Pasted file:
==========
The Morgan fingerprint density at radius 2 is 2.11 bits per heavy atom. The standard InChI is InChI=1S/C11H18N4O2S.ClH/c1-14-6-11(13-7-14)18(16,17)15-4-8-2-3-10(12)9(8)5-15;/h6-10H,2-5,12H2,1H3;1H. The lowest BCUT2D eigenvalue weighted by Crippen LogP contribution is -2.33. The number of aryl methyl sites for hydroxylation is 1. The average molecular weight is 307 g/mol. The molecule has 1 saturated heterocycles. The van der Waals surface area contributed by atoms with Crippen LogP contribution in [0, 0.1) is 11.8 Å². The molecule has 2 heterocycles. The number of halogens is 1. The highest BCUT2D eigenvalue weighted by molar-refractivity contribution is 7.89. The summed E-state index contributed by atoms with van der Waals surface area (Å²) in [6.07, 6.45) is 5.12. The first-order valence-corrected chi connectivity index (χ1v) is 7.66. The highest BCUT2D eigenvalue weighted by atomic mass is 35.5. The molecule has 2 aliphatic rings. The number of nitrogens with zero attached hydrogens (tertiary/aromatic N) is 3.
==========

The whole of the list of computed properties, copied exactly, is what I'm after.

The Morgan fingerprint density at radius 2 is 2.11 bits per heavy atom. The standard InChI is InChI=1S/C11H18N4O2S.ClH/c1-14-6-11(13-7-14)18(16,17)15-4-8-2-3-10(12)9(8)5-15;/h6-10H,2-5,12H2,1H3;1H. The lowest BCUT2D eigenvalue weighted by Crippen LogP contribution is -2.33. The number of aryl methyl sites for hydroxylation is 1. The average molecular weight is 307 g/mol. The molecule has 1 saturated heterocycles. The van der Waals surface area contributed by atoms with Crippen LogP contribution in [0, 0.1) is 11.8 Å². The molecule has 2 heterocycles. The number of halogens is 1. The highest BCUT2D eigenvalue weighted by molar-refractivity contribution is 7.89. The summed E-state index contributed by atoms with van der Waals surface area (Å²) in [6.07, 6.45) is 5.12. The first-order valence-corrected chi connectivity index (χ1v) is 7.66. The highest BCUT2D eigenvalue weighted by atomic mass is 35.5. The molecule has 2 aliphatic rings. The number of nitrogens with zero attached hydrogens (tertiary/aromatic N) is 3.